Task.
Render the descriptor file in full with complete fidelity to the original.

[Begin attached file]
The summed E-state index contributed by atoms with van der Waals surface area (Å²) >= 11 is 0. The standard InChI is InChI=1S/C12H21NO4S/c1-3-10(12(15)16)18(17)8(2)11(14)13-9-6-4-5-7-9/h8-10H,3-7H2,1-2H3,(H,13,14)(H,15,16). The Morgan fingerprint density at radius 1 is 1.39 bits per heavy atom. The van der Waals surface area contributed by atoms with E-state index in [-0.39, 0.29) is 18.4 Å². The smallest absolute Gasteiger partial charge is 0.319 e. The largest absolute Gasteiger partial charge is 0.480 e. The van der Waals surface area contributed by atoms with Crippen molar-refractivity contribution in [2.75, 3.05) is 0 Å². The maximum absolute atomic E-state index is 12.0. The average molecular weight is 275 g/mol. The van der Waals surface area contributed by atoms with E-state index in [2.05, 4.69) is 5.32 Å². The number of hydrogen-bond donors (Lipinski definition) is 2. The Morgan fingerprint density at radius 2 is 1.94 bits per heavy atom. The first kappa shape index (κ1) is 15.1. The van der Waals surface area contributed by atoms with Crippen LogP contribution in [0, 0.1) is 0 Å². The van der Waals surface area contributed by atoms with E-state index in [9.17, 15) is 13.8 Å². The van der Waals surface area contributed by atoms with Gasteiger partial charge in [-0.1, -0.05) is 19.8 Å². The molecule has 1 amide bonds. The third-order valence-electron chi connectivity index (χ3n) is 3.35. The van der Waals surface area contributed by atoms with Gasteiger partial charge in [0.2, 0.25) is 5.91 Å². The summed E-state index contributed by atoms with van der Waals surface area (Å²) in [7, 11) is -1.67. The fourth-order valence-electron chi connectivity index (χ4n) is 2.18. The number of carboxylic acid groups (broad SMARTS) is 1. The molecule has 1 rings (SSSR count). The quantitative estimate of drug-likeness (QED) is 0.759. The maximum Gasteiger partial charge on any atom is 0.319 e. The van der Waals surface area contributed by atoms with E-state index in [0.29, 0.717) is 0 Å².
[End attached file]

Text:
The summed E-state index contributed by atoms with van der Waals surface area (Å²) >= 11 is 0. The standard InChI is InChI=1S/C12H21NO4S/c1-3-10(12(15)16)18(17)8(2)11(14)13-9-6-4-5-7-9/h8-10H,3-7H2,1-2H3,(H,13,14)(H,15,16). The Morgan fingerprint density at radius 1 is 1.39 bits per heavy atom. The van der Waals surface area contributed by atoms with E-state index in [-0.39, 0.29) is 18.4 Å². The smallest absolute Gasteiger partial charge is 0.319 e. The largest absolute Gasteiger partial charge is 0.480 e. The van der Waals surface area contributed by atoms with Crippen molar-refractivity contribution in [2.75, 3.05) is 0 Å². The maximum absolute atomic E-state index is 12.0. The average molecular weight is 275 g/mol. The van der Waals surface area contributed by atoms with E-state index in [2.05, 4.69) is 5.32 Å². The number of hydrogen-bond donors (Lipinski definition) is 2. The Morgan fingerprint density at radius 2 is 1.94 bits per heavy atom. The first kappa shape index (κ1) is 15.1. The van der Waals surface area contributed by atoms with Crippen LogP contribution in [0, 0.1) is 0 Å². The van der Waals surface area contributed by atoms with E-state index in [9.17, 15) is 13.8 Å². The van der Waals surface area contributed by atoms with Gasteiger partial charge in [-0.1, -0.05) is 19.8 Å². The molecule has 1 amide bonds. The third-order valence-electron chi connectivity index (χ3n) is 3.35. The van der Waals surface area contributed by atoms with Gasteiger partial charge in [0.2, 0.25) is 5.91 Å². The summed E-state index contributed by atoms with van der Waals surface area (Å²) in [7, 11) is -1.67. The fourth-order valence-electron chi connectivity index (χ4n) is 2.18. The number of carboxylic acid groups (broad SMARTS) is 1. The molecule has 1 rings (SSSR count). The quantitative estimate of drug-likeness (QED) is 0.759. The maximum Gasteiger partial charge on any atom is 0.319 e. The van der Waals surface area contributed by atoms with E-state index in [0.29, 0.717) is 0 Å².